Post-Legal Adoption Services (PLAS)

PLAS offers two basic services:

  1. creation of a background summary of non-identifying information, based on what is in a birth mother’s Pregnancy Support Services (PSS) file; and
  2. utilize information from a birth mother’s PSS file to locate a birth parent or adoptee.

If the request is to locate an adoptee, the adoptive parents’ file will be searched for information that could result in locating the adult adoptee. If the request is to locate a birth parent, it could result in direct communication with the parent, or to ask a birth parent to fill out a medical history form for the adoptee.

Frequently Asked Questions

Can anyone use PLAS services?

To utilize PLAS services, an individual must have placed his/her child for adoption through ECFA or been adopted through ECFA.

How old does an adoptee need to be to search for his/her birth parent(s)?

Under Illinois law, an adoptee needs to be 21 or older. However, an adoptee age 18-20 could utilize PLAS services with the consent of his/her adoptive parents. An adoptee younger than 18, must have an adoptive parent apply for PLAS services on his/her behalf.

How much do services cost?

How can I utilize PLAS services?

Call 630-653-6400 or email mail@evancfa.org to request an application packet. Once we receive a completed application packet and the applicable fee(s), you will be contacted.

How long is ECFA involved in the process?

What if birth parents/adoptee cannot be found?
Is anyone eligible for a refund?

There are no refunds. The fee is paid for the services rendered to locate one or more parties of the adoption constellation and not the success in locating the party.

What if a birth parent/adoptee does not want to be contacted?

Birth parents and adoptees have the right to choose not to respond to ECFA’s attempts to communicate with them. If any party (birth parent/adoptee) communicates with the worker but chooses not to engage in communication with the searching party, the worker will inform the client of that decision. ECFA will not attempt to dissuade the birth parent or adoptee from their decision. The ECFA worker, however, may encourage the located party to take some time to carefully think through their decision. The worker will also seek permission to call the located party at a later date after a sufficient amount of time has passed for thinking about their decision more carefully. If the located party is the birthparent, the worker will encourage him/her to complete a medical questionnaire with non-identifying information, to be given to the adult adoptee.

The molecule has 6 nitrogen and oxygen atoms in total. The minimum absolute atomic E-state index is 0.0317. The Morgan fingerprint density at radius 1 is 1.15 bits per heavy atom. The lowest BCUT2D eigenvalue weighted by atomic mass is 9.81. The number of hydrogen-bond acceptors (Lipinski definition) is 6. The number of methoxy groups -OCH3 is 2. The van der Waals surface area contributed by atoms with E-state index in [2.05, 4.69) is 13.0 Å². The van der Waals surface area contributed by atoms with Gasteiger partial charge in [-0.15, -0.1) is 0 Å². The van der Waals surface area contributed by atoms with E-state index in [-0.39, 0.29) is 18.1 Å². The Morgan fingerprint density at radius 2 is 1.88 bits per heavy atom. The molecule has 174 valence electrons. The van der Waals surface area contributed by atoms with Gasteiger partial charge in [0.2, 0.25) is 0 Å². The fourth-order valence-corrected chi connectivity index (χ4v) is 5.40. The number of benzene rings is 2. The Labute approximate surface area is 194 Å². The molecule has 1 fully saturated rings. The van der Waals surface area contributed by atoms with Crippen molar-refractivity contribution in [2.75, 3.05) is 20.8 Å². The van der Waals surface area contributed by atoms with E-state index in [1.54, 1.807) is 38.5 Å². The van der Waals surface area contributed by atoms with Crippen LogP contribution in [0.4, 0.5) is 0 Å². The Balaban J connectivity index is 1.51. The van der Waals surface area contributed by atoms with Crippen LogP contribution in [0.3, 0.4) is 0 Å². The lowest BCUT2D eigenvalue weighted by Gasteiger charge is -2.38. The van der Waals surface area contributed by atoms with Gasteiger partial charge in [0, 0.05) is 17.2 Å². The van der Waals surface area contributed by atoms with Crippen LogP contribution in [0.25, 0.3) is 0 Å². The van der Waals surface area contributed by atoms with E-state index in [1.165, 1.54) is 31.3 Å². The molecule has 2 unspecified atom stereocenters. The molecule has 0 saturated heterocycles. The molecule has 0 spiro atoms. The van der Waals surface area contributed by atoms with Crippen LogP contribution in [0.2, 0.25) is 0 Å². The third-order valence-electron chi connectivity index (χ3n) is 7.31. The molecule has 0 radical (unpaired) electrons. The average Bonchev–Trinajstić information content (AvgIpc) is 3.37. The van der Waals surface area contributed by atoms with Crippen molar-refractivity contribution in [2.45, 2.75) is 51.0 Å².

How successful is ECFA at locating birth parents/children?

In most cases, the PLAS worker is able to locate a birth parent or adoptee. In some cases little information may be in the birth mother’s file or she experienced multiple movies and/or name changes.

Is an Openness Agreement legally enforceable?

Not in the state of Illinois. An Openness covenant is signed in good faith by birth parents and adoptive parents. Only the good faith of both parties keeps it active and meaningful.

What should a client expect from his/her ECFA caseworker?

Honesty, integrity, respect, and timeliness of services. ECFA has high standards for providing quality services to its clients. When it comes to successfully locating a birth parent or adult adoptee, factors not controlled by the worker may prevent a successful outcome. The worker will utilize all of tools available to her in providing the requested service for each client. Each case is important and will be given the special treatment it deserves.

What is the Illinois Adoption Registry?

Please refer to the following website for information about the registry:
https://adoptiondatabase.quickbase.com/db/bbqm94vvd

What is the Confidential Intermediary?

Confidential Intermediary (CI) is a service of the Illinois Department of Children and Family Services, delivered by Midwest Adoption Center. The CI program may be able to help you to locate information from court files, adoption agency files and birth/death/divorce and marriage records. After obtaining available records, the CI will complete a Search Assessment that tells you if your birth parents are known to be deceased, if information about siblings and other birth relatives was received, and give you an assessment of the difficulty in searching for each of them. For birthparents or other relative, CI will tell you whether enough information was obtained to attempt to locate the person being sought. CI services are free.

For more information, see the CI website: http://www.ci-illinois.org/